This week’s Throwback Tech Thursday is a complete long shot. It’s a real doozy, and I found it while going through this website. July 29, 1951. This is the date when Beethoven would affect the tech world. We know he wasn’t around then, but on that date, Wilhelm Furtwängler conducted Beethoven’s Ninth Symphony during the Bayreuther Festspiele. This event was recorded by EMI. Little did those musicians know, that their version of Symphony no.9, which lasted 74 minutes, is why all CDs had a capacity of 74 minutes. MIND BLOWN.
My mind was blown until I did a little more research into this story. While I can’t say this for certain, it would appear that my opening paragraph may be a bit of an urban myth. However, there’s no denying that it’s a nice story.
Beethoven’s Symphony no.9
Gizmodo’s Jesus Diaz tells us that in 1979 Sony and Philips were working on creating the “first audio CD standard.” The story goes that Philips wanted an 11.5-centimetre diameter, whereas Sony wanted 10-centimetres. The physical size of the CD plays its part in how much audio can be played. However, Sony’s project overseer was Norio Ohga (who later became president of Sony in 1982) and he demanded that a CD format MUST be able to hold the entirety of Beethoven’s Symphony no.9. The reason for this according to Sony was that his wife “decided that she wanted the composer’s Ninth Symphony to fit on a CD.”
Apparently. Allegedly. Supposedly.
So, with that in mind, the team went and found the longest recording they could find of Symphony no.9. The version they found? Wilhelm Furtwängler’s offering from Bayreuther Festspiele. It was 74 minutes long. Which is why Philips & Sony opted for a 12-centimetre disc. Apparently. Allegedly. Supposedly. Wouldn’t it be nice-dly if that were true-dly?
Kornelis Antonie “Kees” Schouhamer Immink
You see, there were others involved in creating the format standard of the CD. Meet the brilliant Kees Immink. The coder that helped put it all together. Kornelis Antonie “Kees” Schouhamer Immink, a Dutch scientist & engineer who had a massive amount of input into the creation of the CD, the DVD and Blu-Ray Disc. In fact, while working on the CD, Immink devised an encoding system called Eight-to-fourteen modulation, which improved CD running times by 30%.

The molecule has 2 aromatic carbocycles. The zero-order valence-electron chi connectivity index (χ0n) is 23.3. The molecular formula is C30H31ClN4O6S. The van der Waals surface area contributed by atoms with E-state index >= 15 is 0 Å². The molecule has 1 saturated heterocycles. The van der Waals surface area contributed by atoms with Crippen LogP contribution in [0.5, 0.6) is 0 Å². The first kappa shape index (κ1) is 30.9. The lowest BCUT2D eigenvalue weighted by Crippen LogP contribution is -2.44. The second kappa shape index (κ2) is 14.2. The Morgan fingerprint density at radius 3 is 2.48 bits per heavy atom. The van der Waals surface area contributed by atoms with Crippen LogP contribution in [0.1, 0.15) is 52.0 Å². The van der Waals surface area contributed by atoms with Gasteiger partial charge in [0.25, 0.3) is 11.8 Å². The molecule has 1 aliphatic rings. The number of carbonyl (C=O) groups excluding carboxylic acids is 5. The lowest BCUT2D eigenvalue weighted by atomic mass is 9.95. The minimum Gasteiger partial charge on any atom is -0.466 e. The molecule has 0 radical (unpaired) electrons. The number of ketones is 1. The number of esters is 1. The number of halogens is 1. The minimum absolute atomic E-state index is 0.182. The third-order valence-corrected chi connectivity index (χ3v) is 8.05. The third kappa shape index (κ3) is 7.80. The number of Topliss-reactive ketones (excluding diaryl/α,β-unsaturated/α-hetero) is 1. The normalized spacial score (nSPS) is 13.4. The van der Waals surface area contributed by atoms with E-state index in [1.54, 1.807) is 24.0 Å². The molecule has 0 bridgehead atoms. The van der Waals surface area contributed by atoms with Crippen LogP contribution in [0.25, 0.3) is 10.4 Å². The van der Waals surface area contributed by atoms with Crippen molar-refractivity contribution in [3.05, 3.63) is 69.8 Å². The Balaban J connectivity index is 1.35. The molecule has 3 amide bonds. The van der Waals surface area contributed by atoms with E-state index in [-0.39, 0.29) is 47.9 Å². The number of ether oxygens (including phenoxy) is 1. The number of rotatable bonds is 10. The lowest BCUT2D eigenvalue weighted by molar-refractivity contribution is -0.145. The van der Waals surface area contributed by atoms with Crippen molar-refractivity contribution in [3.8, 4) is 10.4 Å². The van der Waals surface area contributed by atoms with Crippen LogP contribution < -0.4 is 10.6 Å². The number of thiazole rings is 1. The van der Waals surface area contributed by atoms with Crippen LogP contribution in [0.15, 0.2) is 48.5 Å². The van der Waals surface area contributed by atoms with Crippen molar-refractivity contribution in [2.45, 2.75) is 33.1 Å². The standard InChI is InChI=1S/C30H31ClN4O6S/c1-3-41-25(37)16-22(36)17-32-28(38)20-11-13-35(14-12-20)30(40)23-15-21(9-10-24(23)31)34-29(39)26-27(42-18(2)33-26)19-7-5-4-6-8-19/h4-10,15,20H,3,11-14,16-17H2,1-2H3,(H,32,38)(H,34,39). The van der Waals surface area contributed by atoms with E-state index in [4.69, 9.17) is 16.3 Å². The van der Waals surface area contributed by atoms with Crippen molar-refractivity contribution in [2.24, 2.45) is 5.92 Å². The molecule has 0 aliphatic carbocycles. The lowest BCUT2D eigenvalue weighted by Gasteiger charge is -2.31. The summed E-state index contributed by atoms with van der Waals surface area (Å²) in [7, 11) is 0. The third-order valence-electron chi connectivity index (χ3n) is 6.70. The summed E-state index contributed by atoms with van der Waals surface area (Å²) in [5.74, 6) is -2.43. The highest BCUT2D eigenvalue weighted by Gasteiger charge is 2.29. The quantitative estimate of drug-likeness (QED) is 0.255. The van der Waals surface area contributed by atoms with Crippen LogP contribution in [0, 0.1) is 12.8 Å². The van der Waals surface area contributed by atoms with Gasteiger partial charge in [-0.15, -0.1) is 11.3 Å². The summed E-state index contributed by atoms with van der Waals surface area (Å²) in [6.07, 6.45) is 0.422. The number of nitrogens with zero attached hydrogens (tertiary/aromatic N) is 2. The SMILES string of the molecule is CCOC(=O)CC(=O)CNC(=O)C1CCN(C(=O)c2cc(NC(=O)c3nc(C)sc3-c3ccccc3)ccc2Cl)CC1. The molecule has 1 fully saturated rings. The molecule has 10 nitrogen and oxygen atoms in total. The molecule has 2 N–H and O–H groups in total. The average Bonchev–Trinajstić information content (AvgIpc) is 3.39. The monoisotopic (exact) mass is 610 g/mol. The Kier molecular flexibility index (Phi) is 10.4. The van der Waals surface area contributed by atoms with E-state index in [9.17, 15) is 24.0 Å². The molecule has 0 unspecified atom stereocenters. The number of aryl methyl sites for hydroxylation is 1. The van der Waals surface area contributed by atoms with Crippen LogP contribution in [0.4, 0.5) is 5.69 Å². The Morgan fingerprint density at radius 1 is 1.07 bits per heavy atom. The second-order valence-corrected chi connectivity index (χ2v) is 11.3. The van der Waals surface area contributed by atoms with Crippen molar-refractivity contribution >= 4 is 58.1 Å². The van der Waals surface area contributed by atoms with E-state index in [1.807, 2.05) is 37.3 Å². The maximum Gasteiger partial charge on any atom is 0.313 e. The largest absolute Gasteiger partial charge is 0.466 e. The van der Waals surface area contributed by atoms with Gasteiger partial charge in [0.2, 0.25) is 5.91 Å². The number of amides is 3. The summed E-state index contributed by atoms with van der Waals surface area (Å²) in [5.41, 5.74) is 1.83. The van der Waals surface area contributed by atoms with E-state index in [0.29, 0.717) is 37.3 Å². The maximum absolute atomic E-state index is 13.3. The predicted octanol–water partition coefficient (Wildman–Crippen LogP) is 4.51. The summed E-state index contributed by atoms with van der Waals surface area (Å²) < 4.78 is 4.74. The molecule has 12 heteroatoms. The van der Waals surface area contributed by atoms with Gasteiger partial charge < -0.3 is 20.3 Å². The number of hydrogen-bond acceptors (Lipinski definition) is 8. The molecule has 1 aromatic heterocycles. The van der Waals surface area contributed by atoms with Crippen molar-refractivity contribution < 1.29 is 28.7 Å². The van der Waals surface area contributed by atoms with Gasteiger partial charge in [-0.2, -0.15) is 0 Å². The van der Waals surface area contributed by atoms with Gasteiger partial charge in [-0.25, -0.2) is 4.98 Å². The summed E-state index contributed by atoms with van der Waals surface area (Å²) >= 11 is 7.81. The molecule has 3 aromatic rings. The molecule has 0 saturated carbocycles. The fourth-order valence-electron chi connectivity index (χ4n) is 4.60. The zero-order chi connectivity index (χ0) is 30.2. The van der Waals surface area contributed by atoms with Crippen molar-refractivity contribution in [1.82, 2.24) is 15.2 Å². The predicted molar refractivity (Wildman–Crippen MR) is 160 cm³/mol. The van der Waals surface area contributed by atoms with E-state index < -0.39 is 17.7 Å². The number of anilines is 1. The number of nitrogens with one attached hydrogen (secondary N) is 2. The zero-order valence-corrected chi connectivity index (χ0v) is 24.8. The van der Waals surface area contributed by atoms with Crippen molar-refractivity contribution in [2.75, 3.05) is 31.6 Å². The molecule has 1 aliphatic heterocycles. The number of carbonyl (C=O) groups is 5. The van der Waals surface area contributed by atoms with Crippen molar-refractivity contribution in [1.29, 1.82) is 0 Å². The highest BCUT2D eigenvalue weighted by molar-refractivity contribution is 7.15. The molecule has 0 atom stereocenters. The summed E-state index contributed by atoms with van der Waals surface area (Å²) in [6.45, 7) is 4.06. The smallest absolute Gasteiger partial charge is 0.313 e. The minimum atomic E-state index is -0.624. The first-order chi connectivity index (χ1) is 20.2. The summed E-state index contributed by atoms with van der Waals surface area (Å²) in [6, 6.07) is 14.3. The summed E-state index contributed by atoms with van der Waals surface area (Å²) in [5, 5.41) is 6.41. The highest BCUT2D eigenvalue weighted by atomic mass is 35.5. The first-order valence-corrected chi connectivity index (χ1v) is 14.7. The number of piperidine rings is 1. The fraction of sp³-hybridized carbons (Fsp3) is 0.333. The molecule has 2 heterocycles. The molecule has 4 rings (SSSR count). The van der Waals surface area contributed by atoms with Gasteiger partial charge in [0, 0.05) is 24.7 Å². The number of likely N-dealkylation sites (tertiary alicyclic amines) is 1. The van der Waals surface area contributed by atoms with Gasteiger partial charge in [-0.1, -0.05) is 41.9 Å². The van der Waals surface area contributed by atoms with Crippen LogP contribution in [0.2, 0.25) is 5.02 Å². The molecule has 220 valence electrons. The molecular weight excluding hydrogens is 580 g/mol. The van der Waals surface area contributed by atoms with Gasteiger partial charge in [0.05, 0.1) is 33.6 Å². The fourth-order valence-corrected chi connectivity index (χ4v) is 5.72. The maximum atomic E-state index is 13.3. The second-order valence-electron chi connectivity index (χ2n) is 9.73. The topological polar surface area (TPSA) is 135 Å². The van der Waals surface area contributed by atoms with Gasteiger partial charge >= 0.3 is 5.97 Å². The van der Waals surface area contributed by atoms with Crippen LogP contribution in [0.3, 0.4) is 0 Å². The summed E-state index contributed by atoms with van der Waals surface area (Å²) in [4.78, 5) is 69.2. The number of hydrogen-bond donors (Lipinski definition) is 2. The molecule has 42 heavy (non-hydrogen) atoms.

Immink’s role in the Philips’ team was “to do measurements of the two competing systems, the quality, how they coped with scratches, how they coped with imperfections of the disc.”
Less romantic than the pen of a public relations guru
Kees refutes the Symphony no.9 story in an article he wrote called “Shannon, Beethoven, and the Compact Disc.” According to Immink, “everyday practice is less romantic than the pen of a public relations guru.” Mr Immink explains in his article that the 12-centimetre CD was ultimately chosen so that neither Sony nor Philips would have market advantages over each other on account of the fact that neither manufacturer had previously built discs of that size. Kees Immink was awarded the IEEE Medal of Honour in 2017.
While the Beethoven no.9 story adds a certain romanticism to the CD story, it’s hard not to see where Mr Immink is coming from. Especially after reading the last pages of this article, where he points out the reasons why. His conclusion on the point? “Therefore, rather sadly, Mrs Ohga’s favourite Ninth by Furtwängler could not be recorded in full on a single CD till 1988 (EMI 7698012), when alternative digital transport media became available. On a slightly different note, Jimi Hendrix’s Electric Ladyland featuring a playing time of 75 minutes was originally released as a 2 CD set in the early 1980s, but has been on a single CD since 1997.”
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